|Bison latifrons skeleton|
Bison latifrons, also known as the giant bison or long-horned bison, is an extinct species of bison that lived in North America during the Pleistocene epoch ranging from Alaska to Mexico. It was the largest and heaviest bovid ever to live in North America. It thrived in North America for about 200,000 years, but became extinct some 20,000–30,000 years ago, at the beginning of the last glacial maximum.
Because only skulls and horns of this species have been found well preserved, the size of B. latifrons is currently not clearly known. Based on leg bones, the mass of B. latifrons has been estimated to be 25-50 percent larger than that of modern B. bison, making it undoubtedly one of the largest ruminants ever.
The known dimensions of the species are on average larger than any extinct and extant bovids, including both the American bison and the European bison, making it the largest known bovid. Overall, it was probably around 4.75 m (15.6 ft) in length and stood about 2.3 m (7.5 ft) or up to 2.5 m (8.2 ft) tall at the withers. With an estimated weight of 1,250 kg (2,760 lb) to 2,000 kg (4,400 lb), B. latifrons was one of the largest ruminants ever, rivaled in mass only by the modern giraffe and the prehistoric long-horned buffalo Pelorovis. Fossil measurements of B. priscus gigas indicate the species was potentially analogous to B. latifrons both in morphology and habitat selection, attaining similar body sizes and horns that were up to 210 centimeters (83 in) apart.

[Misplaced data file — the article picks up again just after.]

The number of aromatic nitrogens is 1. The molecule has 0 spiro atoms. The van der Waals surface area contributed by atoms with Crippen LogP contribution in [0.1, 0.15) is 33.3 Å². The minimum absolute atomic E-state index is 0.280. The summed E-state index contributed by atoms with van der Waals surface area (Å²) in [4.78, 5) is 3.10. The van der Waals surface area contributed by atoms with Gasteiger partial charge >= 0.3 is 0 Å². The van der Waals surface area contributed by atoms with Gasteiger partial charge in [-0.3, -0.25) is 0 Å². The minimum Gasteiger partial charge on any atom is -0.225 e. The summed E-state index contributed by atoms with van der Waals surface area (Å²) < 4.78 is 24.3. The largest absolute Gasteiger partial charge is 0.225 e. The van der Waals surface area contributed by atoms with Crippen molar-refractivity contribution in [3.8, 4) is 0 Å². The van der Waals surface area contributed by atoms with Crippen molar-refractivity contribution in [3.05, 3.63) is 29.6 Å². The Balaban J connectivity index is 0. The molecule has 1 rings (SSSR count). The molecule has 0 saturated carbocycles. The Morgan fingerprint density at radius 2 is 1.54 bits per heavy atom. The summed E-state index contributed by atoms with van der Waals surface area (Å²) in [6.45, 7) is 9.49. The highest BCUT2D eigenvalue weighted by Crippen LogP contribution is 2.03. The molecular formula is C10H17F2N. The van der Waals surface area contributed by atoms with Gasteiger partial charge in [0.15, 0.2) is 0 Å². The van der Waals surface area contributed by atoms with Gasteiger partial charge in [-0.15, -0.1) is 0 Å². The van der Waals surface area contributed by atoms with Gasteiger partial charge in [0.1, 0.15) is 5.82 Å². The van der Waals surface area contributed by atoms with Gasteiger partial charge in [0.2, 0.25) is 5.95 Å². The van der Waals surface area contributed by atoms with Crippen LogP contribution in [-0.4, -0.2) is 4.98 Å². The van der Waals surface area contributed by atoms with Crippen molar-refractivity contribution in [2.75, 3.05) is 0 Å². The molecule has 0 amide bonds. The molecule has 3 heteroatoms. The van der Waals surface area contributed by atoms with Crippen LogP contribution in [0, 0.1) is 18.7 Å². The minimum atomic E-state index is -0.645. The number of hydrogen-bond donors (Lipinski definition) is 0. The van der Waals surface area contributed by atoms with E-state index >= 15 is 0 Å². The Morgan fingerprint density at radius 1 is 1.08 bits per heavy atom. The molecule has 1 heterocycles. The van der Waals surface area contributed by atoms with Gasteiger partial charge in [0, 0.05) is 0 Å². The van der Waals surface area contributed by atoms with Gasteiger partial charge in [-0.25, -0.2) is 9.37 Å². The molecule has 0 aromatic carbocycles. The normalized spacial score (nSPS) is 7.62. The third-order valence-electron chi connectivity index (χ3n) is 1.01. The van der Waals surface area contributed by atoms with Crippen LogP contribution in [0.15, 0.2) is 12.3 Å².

B. latifrons is thought to have evolved in midcontinent North America from B. priscus, another prehistoric species of bison that migrated across the Bering Land Bridge between 240,000 and 220,000 years ago. B. latifrons was one of many species of North American megafauna that became extinct during the transition from the Pleistocene to the Holocene epoch (an event referred to as the Holocene extinction). It is thought to have disappeared some 21,000–30,000 years ago, during the late Wisconsin glaciation. But unlike many other megafauna that died out and left no living descendants (at least in the Americas), B. latifrons evolved into the smaller Bison antiquus which made it better adapted to flourish on the open plains. B. antiquus in turn evolved into the yet smaller Bison bison — the modern American bison — some 10,000 years ago by hybridization with Bison occidentalis which was smaller but more numerous than Bison antiquus. Decreasing in size through hybridization caused bison to continue increasing in population in North America until the Europeans arrived.
Habitat and behavior
A herbivore, B. latifrons is believed to have lived in small family groups, grazing in the Great Plains and browsing in the woodlands of North America. Paleontologists believe it preferred the warmer climes of what is now the United States, and fossils of the species have been found as far south and west as modern-day San Diego, California. The large, thick horns of the males are believed to have been employed as a visual deterrent to large carnivorous megafauna such as the saber-toothed cat and giant short-faced bear, and also to establish dominance in battle with other males for the right to mate. In 2014, the National Institute of Anthropology and History found remains of B. latifrons in Chilpancingo, Guerrero, southern Mexico.
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